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Brunel was, in 1851, appointed consulting engineer to the Australian Steam Navigation Company, and in this capacity recommended the construction of steamships of 5,000 tons burden, capable of making the voyage to Australia with only one stoppage for coaling. His suggestion was not then adopted. Brunel's crowning effort in shipbuilding was in the design of the Great Eastern, the largest steamship yet built. The scheme for this vessel was adopted by the directors of the Eastern Steam Navigation Company in 1852, Brunel was appointed their engineer. The work was begun in December 1853, and the Great Eastern entered the water on 31 Jan. 1858. The delays and casualties attending her launch must be attributed to the novel and gigantic character of the undertakin and the imperfect calculations then applied to the problems of friction. The experience of the Great Eastern proved the accuracy of Brunel’s designs, and she affords a good example of the double-skin system of construction, a device unknown in previous shipbuilding. In many other respects the ship was admirably constructed, and remains astron and efficient vessel to this day, although she gas been subjected to the severest strains in the work of laying submarine cables. Financially she has been a failure, except as a cable-carrying ship. She was popular when carrying troops in 1861, and when taking assengers to America; but as a single and exceptional ship has been commercially unsuccessful. Brunel was restive under restraint on invention, and was apersistent and outspoken opponent of the patent laws. In addition to the works already mentioned, Brunel devoted much attention to the improvement of large fguns, and designed a floating gun-carriage or the attack on Cronstadt in the Russian war in 1864. He also designed and super-intended the construction of the hospital buildings at Renkioi on the Dardanelles in 1855. The labour and anxiety involved in the building and launch of the Great Eastern proved too much for Brunel’s physical powers, and he broke down on the day of her start on the trial trip. He was present, on 5 Sept. 1859, at the trial of the engines the day before she left the Thames, but his health had been failing him for some time, and on this occasion he was seized with an attack of paralysis. Ten days later, on 15 Sept. 1859, he died. He was buried in Kensal Green cemetery on 20 Sept. At a meeting held in the following November, under the residency of Lord Shelburne, it was resolved to erect a public monument to Brunel, and a statue was made by the late Baron Marochetti. A window was also erected by his family to his memory in the nave of Westminster Abbey. Brunel’s personal character was universally esteemed. Though undemonstrative and overworked, he found time for many acts of generosity. Where his professional work was concerned he exhibited an almost excessive indifference to public opinion. He was a profound student of engineering science, and possessed, besides big mathematical knowledge and readiness in applying it, great natural mechanical skill. Brunel’s special objects of study were problems connected with railway traction and steam navigation. He devoted two years to completing the experiments of his father for testing the application of compressed carbonic acid gas as a motive power or engines. He was a zealous promoter of the Great Exhibition of 1851. He was a member of the buildin committee, and chairman and reporter of the section of civil engineering. Brunel was elected a fellow of the Royal Society in June 1830, and became a member of most of the leading scientific societies in London, and of many abroad. He joined the Institution of Civil Engineers as an associate in January 1829, became a member in 1837, was elected on the council 1845, and from 1850 to the time of his death held the position of vice-president. He declined the office of president in 1868 from ill-health. He frequently took part in discussions, but contributed no papers to the proceedings. Brunel received the the of Hon. D.C.L. from the university of Eford in 1857. In July 1836 he married, and he left a widow, two sons and a daughter surviving him.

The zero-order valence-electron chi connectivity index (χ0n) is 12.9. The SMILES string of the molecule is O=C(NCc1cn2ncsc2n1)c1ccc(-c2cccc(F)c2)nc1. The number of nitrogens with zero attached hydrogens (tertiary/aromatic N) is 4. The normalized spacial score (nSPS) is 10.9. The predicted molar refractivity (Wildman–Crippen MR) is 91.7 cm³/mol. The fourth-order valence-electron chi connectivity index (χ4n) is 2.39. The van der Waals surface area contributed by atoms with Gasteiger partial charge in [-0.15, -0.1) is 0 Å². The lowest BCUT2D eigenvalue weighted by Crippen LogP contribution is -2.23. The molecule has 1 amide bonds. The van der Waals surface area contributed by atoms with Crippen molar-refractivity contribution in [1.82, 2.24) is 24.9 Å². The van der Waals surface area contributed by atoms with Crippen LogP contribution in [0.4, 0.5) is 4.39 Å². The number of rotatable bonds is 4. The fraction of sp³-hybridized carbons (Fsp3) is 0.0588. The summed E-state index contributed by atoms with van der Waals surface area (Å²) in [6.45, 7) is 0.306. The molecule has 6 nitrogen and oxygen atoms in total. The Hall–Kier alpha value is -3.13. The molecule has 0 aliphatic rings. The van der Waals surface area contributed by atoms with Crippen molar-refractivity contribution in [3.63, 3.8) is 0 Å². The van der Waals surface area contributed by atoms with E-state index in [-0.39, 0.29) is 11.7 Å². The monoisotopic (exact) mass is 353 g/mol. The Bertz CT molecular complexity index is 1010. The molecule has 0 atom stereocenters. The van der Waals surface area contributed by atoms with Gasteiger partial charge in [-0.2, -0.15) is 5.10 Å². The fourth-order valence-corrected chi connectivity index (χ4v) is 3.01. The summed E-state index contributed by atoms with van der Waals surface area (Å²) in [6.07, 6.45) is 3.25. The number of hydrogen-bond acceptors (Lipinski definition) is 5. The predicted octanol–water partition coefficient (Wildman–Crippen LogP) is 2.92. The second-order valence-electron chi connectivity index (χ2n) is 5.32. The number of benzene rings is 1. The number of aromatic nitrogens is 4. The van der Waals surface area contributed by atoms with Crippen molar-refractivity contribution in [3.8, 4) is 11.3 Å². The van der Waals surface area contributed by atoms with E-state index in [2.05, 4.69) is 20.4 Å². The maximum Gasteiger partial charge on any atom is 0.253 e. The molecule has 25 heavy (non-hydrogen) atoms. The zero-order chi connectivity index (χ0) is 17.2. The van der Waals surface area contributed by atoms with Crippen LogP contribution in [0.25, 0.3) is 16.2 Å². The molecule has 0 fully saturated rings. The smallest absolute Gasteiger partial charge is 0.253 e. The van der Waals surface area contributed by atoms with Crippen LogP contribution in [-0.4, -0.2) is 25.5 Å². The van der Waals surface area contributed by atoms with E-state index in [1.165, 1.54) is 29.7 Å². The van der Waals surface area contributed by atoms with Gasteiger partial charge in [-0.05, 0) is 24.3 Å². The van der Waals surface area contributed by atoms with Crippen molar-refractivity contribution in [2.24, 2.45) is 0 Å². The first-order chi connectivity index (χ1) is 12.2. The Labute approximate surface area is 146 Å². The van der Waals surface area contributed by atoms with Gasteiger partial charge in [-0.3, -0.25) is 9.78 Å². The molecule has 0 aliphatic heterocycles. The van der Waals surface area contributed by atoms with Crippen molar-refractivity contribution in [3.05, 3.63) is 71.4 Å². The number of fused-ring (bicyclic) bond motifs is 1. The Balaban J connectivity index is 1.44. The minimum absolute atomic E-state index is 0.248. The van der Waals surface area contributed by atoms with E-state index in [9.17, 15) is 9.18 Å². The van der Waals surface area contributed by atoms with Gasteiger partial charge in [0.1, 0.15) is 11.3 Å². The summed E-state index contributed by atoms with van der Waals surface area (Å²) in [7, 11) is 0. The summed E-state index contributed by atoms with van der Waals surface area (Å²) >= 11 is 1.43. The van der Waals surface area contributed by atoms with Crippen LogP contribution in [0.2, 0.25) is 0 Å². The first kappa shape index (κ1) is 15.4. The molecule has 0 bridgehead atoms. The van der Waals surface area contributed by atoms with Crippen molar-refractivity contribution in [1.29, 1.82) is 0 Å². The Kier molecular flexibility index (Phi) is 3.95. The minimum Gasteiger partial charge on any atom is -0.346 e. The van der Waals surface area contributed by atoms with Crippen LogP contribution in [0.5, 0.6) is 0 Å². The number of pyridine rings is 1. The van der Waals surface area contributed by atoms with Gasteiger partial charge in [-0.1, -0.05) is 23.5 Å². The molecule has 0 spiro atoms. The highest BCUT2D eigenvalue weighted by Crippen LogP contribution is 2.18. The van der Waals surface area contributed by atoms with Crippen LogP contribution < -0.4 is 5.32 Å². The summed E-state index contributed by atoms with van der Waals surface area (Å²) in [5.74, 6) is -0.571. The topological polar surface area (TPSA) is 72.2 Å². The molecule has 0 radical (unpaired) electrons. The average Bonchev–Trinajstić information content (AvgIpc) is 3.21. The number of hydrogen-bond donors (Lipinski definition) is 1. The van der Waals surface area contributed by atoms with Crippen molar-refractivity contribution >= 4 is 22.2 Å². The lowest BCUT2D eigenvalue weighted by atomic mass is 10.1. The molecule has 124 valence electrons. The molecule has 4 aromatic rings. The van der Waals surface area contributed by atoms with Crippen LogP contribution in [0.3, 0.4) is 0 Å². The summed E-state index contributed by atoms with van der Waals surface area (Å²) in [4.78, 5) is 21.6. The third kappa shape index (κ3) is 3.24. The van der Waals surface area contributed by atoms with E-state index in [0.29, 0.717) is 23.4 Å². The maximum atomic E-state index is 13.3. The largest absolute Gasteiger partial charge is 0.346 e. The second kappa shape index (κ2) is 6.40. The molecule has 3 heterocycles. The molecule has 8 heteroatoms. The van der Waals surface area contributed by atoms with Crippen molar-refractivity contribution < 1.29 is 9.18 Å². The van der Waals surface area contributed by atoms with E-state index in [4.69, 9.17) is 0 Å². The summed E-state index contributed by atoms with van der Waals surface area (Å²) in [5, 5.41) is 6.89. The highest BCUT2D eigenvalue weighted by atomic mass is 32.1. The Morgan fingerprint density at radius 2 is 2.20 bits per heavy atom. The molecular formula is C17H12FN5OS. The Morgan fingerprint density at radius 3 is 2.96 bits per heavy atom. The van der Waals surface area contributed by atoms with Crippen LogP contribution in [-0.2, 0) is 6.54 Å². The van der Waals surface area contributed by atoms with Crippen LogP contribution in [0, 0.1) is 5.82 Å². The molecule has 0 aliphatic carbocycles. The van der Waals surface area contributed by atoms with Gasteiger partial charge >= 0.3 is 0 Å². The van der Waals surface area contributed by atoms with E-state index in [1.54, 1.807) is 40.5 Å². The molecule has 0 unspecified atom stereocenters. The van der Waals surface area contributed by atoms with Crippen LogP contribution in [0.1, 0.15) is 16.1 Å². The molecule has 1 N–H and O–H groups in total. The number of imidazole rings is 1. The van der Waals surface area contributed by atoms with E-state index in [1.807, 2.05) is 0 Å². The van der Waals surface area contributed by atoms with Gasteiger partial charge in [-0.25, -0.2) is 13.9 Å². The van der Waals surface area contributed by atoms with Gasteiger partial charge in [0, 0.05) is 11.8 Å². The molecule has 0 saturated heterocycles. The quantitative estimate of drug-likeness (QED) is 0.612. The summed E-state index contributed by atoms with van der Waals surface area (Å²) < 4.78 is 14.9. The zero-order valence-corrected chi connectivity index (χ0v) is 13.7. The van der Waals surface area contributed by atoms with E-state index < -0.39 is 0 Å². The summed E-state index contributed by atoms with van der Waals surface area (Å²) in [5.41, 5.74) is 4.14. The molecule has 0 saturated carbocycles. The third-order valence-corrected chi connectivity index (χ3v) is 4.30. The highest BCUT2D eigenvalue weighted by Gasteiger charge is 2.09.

[Proceedings of Inst. of Civil Engineers, vol. six. memoir; Smiles‘s Life of Stephenson, p. 370; Encycl. Metropolitana ; Encyl. Britan. 9th edit.; Life of I. K. Brunel, by his Son, 1870.]

R. H.

BRUNEL, Sir MARC ISAMBARD (1769–1849), civil engineer, was born on 25 April 1769 at Hacqueville, near Gisors, in Normandy, where members of his family had farmed land for generations. He was destined by his parents for the church, and when only eight years old was sent to the college of Gisors to begin the necessary classical studies, for which, however, he showed no inclination at any time. He already at that age evinced a marked taste for mechanical pursuits and for drawing. At eleven years of age he was sent to the seminary of St. Nicaise at Rouen, connecfcd with the ecclesiastical college in that city, and there determined to qualify himself for the navy. After some time devoted to the studyof drawing and hydrography, he obtained, through the influence o the minister of marine-the Maréchal de Castries-a nomination to the